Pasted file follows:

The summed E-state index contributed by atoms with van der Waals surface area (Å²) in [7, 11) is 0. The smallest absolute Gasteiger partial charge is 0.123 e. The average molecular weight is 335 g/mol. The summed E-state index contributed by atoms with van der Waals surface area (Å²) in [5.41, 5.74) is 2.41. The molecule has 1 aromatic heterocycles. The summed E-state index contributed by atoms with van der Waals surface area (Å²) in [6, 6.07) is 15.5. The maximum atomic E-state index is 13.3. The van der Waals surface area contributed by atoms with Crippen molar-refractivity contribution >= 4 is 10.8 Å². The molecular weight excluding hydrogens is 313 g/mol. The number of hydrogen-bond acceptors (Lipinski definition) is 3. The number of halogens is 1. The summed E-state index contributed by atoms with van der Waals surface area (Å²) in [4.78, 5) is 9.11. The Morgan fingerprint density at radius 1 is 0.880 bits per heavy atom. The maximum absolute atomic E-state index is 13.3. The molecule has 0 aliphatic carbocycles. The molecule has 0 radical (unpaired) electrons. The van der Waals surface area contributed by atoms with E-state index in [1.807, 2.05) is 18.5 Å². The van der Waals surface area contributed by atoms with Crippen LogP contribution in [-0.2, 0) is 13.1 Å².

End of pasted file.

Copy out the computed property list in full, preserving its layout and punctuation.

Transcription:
The summed E-state index contributed by atoms with van der Waals surface area (Å²) in [7, 11) is 0. The smallest absolute Gasteiger partial charge is 0.123 e. The average molecular weight is 335 g/mol. The summed E-state index contributed by atoms with van der Waals surface area (Å²) in [5.41, 5.74) is 2.41. The molecule has 1 aromatic heterocycles. The summed E-state index contributed by atoms with van der Waals surface area (Å²) in [6, 6.07) is 15.5. The maximum atomic E-state index is 13.3. The van der Waals surface area contributed by atoms with Crippen molar-refractivity contribution >= 4 is 10.8 Å². The molecular weight excluding hydrogens is 313 g/mol. The number of hydrogen-bond acceptors (Lipinski definition) is 3. The number of halogens is 1. The summed E-state index contributed by atoms with van der Waals surface area (Å²) in [4.78, 5) is 9.11. The Morgan fingerprint density at radius 1 is 0.880 bits per heavy atom. The maximum absolute atomic E-state index is 13.3. The molecule has 0 aliphatic carbocycles. The molecule has 0 radical (unpaired) electrons. The van der Waals surface area contributed by atoms with E-state index in [1.807, 2.05) is 18.5 Å². The van der Waals surface area contributed by atoms with Crippen LogP contribution in [-0.2, 0) is 13.1 Å².